What you can learn from Major League Baseball’s marketing problem
As our name would suggest, we’re baseball enthusiasts here. With Phil growing up in New York and me right here in Boston, it’s made for some interesting conversations in the office over the years. However recently, our debates have morphed from
who’s team is better to major league baseball’s marketing problem. This article from Sports Illustrated certainly elevated those conversations.
During the All-Star break MLB Commissioner answered questions about the league’s marketing strategies and the use of it’s best player, Mike Trout.
“Mike has made decisions on what he wants to do, doesn’t want to do, how he wants to spend his free time or not spend his free time,” Manfred said in the hours before MLB’s All-Star Game at Nationals Park. “I think we could help him make his brand very big.
“But he has to make a decision to engage. It takes time and effort.”
If you’re not a sports fan, there’s a good chance you’ve never of Mike Trout. That’s the problem. At 27 years old, he’s on pace to be the great player in the history of the game.
Trout Vs. All-Time Leaders Through Age 26
|231||Home Run||Barry Bonds 142|
|1,155||Hits||Pete Rose 899|
|2,155||Total bases||Hank Aaron 2,305|
|774||Runs||Rick Henderson 732|
The MLB has started making small improvements to the game itself. They’ve started banning 4pm starts and have toyed with the idea of a pitch clock to help speed up the game. Based on reports like this one below, it seems to be working.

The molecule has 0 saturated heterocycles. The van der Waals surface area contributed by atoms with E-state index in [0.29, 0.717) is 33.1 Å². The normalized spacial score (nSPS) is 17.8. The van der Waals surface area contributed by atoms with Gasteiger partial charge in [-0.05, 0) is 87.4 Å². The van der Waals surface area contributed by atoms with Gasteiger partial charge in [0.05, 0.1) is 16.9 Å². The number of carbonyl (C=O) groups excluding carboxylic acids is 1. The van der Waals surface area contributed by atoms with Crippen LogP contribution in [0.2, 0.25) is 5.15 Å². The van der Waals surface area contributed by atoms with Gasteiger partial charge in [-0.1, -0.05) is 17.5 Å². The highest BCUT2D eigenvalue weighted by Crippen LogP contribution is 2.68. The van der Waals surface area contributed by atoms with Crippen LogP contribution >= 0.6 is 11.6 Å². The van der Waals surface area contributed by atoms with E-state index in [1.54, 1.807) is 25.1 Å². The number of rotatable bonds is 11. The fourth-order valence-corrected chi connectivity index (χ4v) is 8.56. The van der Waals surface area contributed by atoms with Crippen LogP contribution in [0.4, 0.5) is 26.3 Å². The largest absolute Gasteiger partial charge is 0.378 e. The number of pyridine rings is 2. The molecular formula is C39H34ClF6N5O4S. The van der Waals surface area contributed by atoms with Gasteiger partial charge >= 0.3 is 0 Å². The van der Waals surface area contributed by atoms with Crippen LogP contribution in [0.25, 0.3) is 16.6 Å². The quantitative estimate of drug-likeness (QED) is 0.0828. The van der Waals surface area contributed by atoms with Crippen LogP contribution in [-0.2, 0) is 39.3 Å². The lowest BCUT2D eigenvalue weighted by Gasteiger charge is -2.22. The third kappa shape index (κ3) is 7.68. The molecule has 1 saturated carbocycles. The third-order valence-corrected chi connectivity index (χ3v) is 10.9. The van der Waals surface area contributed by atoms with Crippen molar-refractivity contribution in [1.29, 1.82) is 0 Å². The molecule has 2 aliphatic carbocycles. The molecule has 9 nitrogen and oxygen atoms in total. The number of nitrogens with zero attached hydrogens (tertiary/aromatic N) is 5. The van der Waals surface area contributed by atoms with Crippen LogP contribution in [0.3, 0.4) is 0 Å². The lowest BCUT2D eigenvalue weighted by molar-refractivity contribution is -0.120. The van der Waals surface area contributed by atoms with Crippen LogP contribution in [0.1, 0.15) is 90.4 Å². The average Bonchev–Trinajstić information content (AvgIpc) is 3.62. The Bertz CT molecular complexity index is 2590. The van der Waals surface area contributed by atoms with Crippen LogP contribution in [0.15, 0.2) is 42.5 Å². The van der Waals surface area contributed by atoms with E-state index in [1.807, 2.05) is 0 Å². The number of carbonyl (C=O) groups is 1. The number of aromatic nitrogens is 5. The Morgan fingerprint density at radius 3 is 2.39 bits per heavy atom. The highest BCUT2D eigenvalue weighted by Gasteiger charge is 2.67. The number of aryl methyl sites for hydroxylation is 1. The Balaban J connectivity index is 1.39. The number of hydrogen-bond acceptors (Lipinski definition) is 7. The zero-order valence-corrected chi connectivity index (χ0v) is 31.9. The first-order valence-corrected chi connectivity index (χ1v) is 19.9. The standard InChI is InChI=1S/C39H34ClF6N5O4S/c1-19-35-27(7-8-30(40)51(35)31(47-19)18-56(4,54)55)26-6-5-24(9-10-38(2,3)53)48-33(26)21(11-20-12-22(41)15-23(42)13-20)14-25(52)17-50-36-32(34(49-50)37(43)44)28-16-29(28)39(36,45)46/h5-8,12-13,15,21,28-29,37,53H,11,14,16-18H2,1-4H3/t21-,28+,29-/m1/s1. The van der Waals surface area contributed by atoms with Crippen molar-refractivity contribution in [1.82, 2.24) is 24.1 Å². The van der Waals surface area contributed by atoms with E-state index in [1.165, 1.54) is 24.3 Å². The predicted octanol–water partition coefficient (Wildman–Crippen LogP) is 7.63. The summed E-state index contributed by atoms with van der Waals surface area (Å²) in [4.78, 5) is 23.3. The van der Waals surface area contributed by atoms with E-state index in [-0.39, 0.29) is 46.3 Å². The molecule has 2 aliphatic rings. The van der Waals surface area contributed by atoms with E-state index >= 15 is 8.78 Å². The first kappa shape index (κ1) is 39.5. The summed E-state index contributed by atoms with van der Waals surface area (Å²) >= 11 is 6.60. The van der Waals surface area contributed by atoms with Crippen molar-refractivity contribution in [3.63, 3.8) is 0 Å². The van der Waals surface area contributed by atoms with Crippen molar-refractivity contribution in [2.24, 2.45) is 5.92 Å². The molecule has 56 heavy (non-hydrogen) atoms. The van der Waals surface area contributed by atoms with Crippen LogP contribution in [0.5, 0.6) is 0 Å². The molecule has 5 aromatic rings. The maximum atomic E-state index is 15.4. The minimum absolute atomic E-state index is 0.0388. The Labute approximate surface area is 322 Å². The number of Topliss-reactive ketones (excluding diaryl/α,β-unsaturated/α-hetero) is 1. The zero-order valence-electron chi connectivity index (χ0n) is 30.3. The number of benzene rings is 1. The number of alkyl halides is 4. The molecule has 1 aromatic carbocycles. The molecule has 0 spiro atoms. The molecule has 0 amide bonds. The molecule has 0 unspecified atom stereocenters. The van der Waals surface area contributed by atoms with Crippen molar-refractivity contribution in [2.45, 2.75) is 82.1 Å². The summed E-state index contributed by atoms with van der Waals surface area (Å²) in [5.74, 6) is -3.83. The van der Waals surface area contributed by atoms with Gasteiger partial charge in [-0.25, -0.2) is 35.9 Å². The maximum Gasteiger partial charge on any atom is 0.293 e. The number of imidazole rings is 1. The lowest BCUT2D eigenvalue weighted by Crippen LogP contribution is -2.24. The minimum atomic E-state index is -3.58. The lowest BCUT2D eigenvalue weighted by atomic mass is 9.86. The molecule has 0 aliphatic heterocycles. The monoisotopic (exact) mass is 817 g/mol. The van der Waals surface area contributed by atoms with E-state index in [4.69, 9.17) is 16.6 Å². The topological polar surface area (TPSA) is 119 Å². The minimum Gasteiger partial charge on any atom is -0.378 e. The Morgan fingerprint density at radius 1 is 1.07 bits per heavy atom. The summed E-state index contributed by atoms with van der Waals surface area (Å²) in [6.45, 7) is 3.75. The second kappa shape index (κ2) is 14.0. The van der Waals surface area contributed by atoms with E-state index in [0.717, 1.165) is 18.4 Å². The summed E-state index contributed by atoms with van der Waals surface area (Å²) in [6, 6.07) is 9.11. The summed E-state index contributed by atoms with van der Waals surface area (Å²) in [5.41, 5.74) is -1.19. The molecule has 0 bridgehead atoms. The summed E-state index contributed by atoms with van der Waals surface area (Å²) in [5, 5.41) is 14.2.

Major League Baseball ranks #1 in cable prime time in every US MLB market except Miami https://t.co/CgvXd7DlUx
— Maury Brown (@BizballMaury) July 19, 2018
However numbers can be deceiving. If you read one of the last sentences in the article, when the data was collected, the league was seeing a 4% decline in the average TV rating in prime time compared to the end of the 2017 season. It’s been that way for a few years.
It’s actually the league’s fault
While Major League Baseball is clearly quick to put the blame on its superstars for not tweeting, posting, and branding themselves enough, the league itself has actually cultivated this practice.
One of my first jobs out of college was with the MLB at Fenway Park. It was far from a glorious job, but I did get to go to the park every home game and learned quite a few things about the inner workings of the league at the time. The biggest being that MLB has always had a stranglehold on their content. If you wanted to even have Fenway in the background of a promotional video MLB would be looking for 10’s of 1,000’s of dollars in royalties. (Trust me, we went that route once and were hit with a hefty quote.) Only recently has the league slightly softened its stance on fan-made videos and GIFs. Previously video clips, images, and even twitter accounts were shooed offline before they can travel widely.
What can brands learn?
- Don’t force it. People like Mike Trout don’t come along too often. But if you force them into doing more, you run the risk of things coming across inauthentic. In most cases, that’s worse than saying nothing at all.
- Don’t try to own every single content asset. Crossfit CEO Greg Glassman once said the more we gave away, the more money we made. That statement couldn’t be more true todayThere’s a time and a place for premium content. However, the majority
- Trust the mob. This might sound like a line from The Gladiator but it’s true. Allow your fans to create content for you. They have the most powerful voice of them all. By letting the reins go, your allowing the creativity flow. You’ll obviously run into negative pieces of content, but it will pail in comparison to the amount of backlash you’d receive if you blocked their access.